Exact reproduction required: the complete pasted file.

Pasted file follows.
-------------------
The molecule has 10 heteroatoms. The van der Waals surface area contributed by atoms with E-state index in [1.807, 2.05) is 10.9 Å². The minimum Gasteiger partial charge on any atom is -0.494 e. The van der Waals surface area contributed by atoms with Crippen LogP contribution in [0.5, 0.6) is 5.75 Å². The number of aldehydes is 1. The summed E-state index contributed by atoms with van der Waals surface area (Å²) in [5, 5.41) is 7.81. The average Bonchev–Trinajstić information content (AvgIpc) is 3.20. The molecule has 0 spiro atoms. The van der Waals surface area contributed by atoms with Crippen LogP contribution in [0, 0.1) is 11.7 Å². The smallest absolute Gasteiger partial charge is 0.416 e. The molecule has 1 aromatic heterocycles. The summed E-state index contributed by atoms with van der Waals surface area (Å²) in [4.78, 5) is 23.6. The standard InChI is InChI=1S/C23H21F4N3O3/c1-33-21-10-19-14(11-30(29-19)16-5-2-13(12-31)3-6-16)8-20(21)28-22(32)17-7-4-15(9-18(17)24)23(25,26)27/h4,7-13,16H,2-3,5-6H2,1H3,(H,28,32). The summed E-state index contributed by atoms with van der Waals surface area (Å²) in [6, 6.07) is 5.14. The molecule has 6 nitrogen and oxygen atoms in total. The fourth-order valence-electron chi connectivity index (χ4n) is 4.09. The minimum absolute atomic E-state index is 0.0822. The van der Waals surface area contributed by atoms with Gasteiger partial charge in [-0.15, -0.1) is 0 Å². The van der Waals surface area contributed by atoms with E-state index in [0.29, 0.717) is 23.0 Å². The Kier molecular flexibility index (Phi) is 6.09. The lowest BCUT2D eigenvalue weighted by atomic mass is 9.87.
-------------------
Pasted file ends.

The molecule has 10 heteroatoms. The van der Waals surface area contributed by atoms with E-state index in [1.807, 2.05) is 10.9 Å². The minimum Gasteiger partial charge on any atom is -0.494 e. The van der Waals surface area contributed by atoms with Crippen LogP contribution in [0.5, 0.6) is 5.75 Å². The number of aldehydes is 1. The summed E-state index contributed by atoms with van der Waals surface area (Å²) in [5, 5.41) is 7.81. The average Bonchev–Trinajstić information content (AvgIpc) is 3.20. The molecule has 0 spiro atoms. The van der Waals surface area contributed by atoms with Crippen LogP contribution in [0, 0.1) is 11.7 Å². The smallest absolute Gasteiger partial charge is 0.416 e. The molecule has 1 aromatic heterocycles. The summed E-state index contributed by atoms with van der Waals surface area (Å²) in [4.78, 5) is 23.6. The standard InChI is InChI=1S/C23H21F4N3O3/c1-33-21-10-19-14(11-30(29-19)16-5-2-13(12-31)3-6-16)8-20(21)28-22(32)17-7-4-15(9-18(17)24)23(25,26)27/h4,7-13,16H,2-3,5-6H2,1H3,(H,28,32). The summed E-state index contributed by atoms with van der Waals surface area (Å²) in [6, 6.07) is 5.14. The molecule has 6 nitrogen and oxygen atoms in total. The fourth-order valence-electron chi connectivity index (χ4n) is 4.09. The minimum absolute atomic E-state index is 0.0822. The van der Waals surface area contributed by atoms with Gasteiger partial charge in [-0.15, -0.1) is 0 Å². The van der Waals surface area contributed by atoms with E-state index in [0.29, 0.717) is 23.0 Å². The Kier molecular flexibility index (Phi) is 6.09. The lowest BCUT2D eigenvalue weighted by atomic mass is 9.87.